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Jack Shadbolt: Vancouver, War, and Scavenger Dogs

When months ago I visited the Shadbolt Art Centre for the first time- an Art facility nestled in the scenic Deer Lake Park in Burnaby- I had no idea that the centre was named after two very influential Burnaby artists and art lovers: Jack Shadbolt and his wife, Doris Shadbolt.

So, when on a recent trip to the library I saw a book on Jack Shadbolt by Scott Watson, I didn’t think twice before picking it up.

Born to English parents on the 4th of February 1909 in Shoeburyness- an Essex county village in England- Jack Shadbolt was the second of five children. He moved to Canada with his family in 1912. The idea of immigrating to Canada was his mother’s; a dress maker, a strong, religious Christian woman and the dominant figure in his family whose strict work ethics and perfectionist and religious views would haunt and repress Jack and create in him a restlessness that would drive him to “create” at all times.

He created in order to escape the rigidness of his household and the feeling of inadequacy his mother’s dominant and demanding personality instilled in him. As a child Jack often escaped into nature and the outdoors, he also fled into a world of imagination and fantasy, enjoying exotic, fantastical and oriental tales. He was drawn to the dark and the cruel, and this would later show in his paintings.

Jack’s father was a sign painter and a paper hanger, and Jack often helped him with his work. Between his mother’s dressmaking, his father’s painting, and his sisters’ fondness of playing the piano, Shadbolt grew up in an artistic home. The Shadbolts first lived in Nelson British Columbia for two years, before moving to Victoria.

In addition to commercial art, as a teenager Jack loved sports and even had Olympic aspirations in track and field. In 1927, he enrolled in Victoria College and met Max Maynard. Maynard would become his good friend and first mentor on modern art. His ideas and passion would inspire Jack’s decision to becoming an artist himself. With Maynard, he met Emily Carr and would later write a critique on her work.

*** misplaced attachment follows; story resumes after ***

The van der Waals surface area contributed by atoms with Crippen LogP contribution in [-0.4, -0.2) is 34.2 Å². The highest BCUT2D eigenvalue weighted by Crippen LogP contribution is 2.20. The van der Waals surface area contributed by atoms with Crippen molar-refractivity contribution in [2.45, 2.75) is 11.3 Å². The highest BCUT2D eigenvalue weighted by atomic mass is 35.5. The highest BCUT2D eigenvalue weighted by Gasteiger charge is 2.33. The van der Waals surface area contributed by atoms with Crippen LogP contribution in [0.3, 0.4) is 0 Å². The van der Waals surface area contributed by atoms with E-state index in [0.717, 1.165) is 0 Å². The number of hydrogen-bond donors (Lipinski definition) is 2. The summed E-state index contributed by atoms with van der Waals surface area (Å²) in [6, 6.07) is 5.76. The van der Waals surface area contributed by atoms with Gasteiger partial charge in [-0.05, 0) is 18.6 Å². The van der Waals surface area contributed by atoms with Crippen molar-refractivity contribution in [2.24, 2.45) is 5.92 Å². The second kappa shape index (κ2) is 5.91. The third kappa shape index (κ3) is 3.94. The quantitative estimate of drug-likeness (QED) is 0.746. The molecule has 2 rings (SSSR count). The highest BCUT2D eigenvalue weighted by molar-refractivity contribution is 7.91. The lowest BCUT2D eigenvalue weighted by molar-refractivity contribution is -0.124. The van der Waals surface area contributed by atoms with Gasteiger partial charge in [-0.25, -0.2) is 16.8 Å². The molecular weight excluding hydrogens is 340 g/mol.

The book, A Canadian Art Movement: The Story of the Group of Seven by F. B. Housser’s had a very strong impact on both Jack and Maynard, as the arguments in the book made art seem masculine and heroic at a time when in Victoria, art was in the hands of society women.

In 1931, Jack moved to Vancouver to work as a teacher for one year. During that time he took courses with one of his idols, Fred Varley, a founding member of the Group of Seven. Unfortunately, this would turn out to be a humiliating and depressing experience for him as Varley continued to ignore him, refusing to critique his work until finally at the end of the course he simply ripped Jack’s drawings and tossed them to the ground. Shadbolt would later have the habit of destroying his own paintings.

Jack Shadbolt would continue to move around and travel, teaching, visiting exhibitions, taking courses, all in order to mature as an artist. He studied in New York, Paris and London, and even contemplated traveling to Mexico to study under Diego Rivera whose mural Man at the Crossroads of Civilization was removed from the Rockefeller Centre during Jack’s stay in New York.